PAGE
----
print(f"I'm feeling {feeling}")

my_feeling = "quite impressed"
say_how_i_am_feeling(my_feeling)``````

Notice that we use a single character, `f` at the start of the string, and then we can put variables inside curly brackets, like `{feeling}`.

### Docstrings, pre-conditions and post-conditions

When you write functions, you should always include a docstring, which is surrounded by `"""`. You can include the pre-conditions and post-conditions for the function in this docstring. For example:

``````def say_how_i_am_feeling(feeling):
"""
This is a function that prints how someone is feeling.

Pre-condition: The variable feeling stores a string
Post-condition: The console shows a printed statement that says how I am feeling

"""
# I'm going to print how I am feeling
print(f"I'm feeling {feeling}")``````

## Bit and functions

Let’s take a look at the tree problem again. Put the following into a file called `tree.txt`:

``````-------------
-ggggggggggg-
---ggggggg---
-------------
-------------
-------------
-------------
-------------
------r------
kkkkkkkkkkkkk
0 1
0``````

The top part sets up the world for Bit (green is “g”, red is “r”, black is “k”), and the bottom part shows the position of Bit and its direction.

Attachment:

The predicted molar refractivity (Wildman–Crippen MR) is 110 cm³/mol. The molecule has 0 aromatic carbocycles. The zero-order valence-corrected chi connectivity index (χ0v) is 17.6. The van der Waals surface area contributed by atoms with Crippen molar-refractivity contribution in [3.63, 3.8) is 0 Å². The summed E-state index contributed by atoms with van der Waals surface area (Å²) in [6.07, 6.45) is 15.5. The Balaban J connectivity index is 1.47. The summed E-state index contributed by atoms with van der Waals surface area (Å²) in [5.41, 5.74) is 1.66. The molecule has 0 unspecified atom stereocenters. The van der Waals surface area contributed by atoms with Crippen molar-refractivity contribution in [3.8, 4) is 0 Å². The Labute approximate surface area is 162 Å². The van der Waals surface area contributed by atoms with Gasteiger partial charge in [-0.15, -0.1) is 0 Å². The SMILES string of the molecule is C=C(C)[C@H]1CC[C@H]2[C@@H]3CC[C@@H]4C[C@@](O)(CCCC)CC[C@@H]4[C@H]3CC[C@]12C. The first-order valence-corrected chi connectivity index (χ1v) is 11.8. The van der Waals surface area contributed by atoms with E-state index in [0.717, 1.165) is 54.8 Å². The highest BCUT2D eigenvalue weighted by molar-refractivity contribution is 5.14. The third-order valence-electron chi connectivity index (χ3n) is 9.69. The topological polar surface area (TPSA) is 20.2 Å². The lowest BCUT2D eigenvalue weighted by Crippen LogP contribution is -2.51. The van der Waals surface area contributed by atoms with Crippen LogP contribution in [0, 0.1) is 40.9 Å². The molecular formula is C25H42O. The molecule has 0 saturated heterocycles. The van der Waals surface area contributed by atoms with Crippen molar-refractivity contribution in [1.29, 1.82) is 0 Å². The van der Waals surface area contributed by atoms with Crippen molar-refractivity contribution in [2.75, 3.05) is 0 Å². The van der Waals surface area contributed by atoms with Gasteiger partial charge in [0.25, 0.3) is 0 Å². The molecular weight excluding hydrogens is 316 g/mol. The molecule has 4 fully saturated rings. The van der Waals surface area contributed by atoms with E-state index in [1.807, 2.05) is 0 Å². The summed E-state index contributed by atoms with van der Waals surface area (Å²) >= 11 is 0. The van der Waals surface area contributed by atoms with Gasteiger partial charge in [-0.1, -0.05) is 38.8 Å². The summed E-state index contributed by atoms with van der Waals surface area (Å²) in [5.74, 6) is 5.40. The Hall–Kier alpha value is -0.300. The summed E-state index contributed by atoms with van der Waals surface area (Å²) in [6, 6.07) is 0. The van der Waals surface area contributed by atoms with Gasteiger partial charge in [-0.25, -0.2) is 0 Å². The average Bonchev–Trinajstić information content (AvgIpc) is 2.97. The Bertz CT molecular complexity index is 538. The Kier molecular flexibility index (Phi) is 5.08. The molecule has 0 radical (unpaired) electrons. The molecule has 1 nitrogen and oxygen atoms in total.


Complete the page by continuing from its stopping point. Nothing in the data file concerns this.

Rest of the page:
``````from byubit import Bit
bit.draw()`````` ### Variables that store a bit world

Let’s pause right here for a moment. What is `bit` in the code above? It’s a variable! And it stores a bit world. In fact, it can be any name we want:

``````from byubit import Bit
world.draw()``````

### Moving to the trunk

Let’s write a function that will move Bit until it reaches the bottom of the trunk:

``````from byubit import Bit

def move_to_trunk(bit):
""" Moves to the trunk, stopping at the first red square """
while bit.get_color() != "red":
bit.move()

move_to_trunk(world)
world.draw()``````

OK, this puts together a few things we have learned:

• `world` is a variable that holds the Bit world.
• When we call `move_to_trunk()`, we give it `world`, and inside the function this is stored in a variable called `bit`.
• We can use a while loop to move to the bottom of the tree.

This gets us here: ### Revisiting variables

Remember that `bit` and `world` are just variables that hold a Bit world (instead of a string or an integer). Put the following in a file called `mountain.txt`: